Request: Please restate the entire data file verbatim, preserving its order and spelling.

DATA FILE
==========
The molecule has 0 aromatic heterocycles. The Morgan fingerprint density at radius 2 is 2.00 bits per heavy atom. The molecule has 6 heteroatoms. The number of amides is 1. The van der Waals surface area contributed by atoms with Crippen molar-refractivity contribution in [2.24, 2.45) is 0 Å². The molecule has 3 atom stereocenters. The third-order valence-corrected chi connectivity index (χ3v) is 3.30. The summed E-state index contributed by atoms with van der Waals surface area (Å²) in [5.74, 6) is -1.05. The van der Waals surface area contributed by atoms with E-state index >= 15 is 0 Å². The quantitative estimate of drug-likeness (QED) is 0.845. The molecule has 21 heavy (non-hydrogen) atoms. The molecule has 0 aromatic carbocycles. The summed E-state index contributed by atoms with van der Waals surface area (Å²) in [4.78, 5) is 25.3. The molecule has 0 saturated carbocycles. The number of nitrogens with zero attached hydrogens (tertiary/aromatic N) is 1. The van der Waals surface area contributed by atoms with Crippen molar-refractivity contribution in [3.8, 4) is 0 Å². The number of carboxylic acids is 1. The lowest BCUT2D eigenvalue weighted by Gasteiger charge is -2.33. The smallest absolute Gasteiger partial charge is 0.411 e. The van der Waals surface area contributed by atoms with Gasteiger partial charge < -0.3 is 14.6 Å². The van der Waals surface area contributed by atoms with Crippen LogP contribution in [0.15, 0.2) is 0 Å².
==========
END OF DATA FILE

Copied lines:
The molecule has 0 aromatic heterocycles. The Morgan fingerprint density at radius 2 is 2.00 bits per heavy atom. The molecule has 6 heteroatoms. The number of amides is 1. The van der Waals surface area contributed by atoms with Crippen molar-refractivity contribution in [2.24, 2.45) is 0 Å². The molecule has 3 atom stereocenters. The third-order valence-corrected chi connectivity index (χ3v) is 3.30. The summed E-state index contributed by atoms with van der Waals surface area (Å²) in [5.74, 6) is -1.05. The van der Waals surface area contributed by atoms with E-state index >= 15 is 0 Å². The quantitative estimate of drug-likeness (QED) is 0.845. The molecule has 21 heavy (non-hydrogen) atoms. The molecule has 0 aromatic carbocycles. The summed E-state index contributed by atoms with van der Waals surface area (Å²) in [4.78, 5) is 25.3. The molecule has 0 saturated carbocycles. The number of nitrogens with zero attached hydrogens (tertiary/aromatic N) is 1. The van der Waals surface area contributed by atoms with Crippen molar-refractivity contribution in [3.8, 4) is 0 Å². The number of carboxylic acids is 1. The lowest BCUT2D eigenvalue weighted by Gasteiger charge is -2.33. The smallest absolute Gasteiger partial charge is 0.411 e. The van der Waals surface area contributed by atoms with Gasteiger partial charge < -0.3 is 14.6 Å². The van der Waals surface area contributed by atoms with Crippen LogP contribution in [0.15, 0.2) is 0 Å².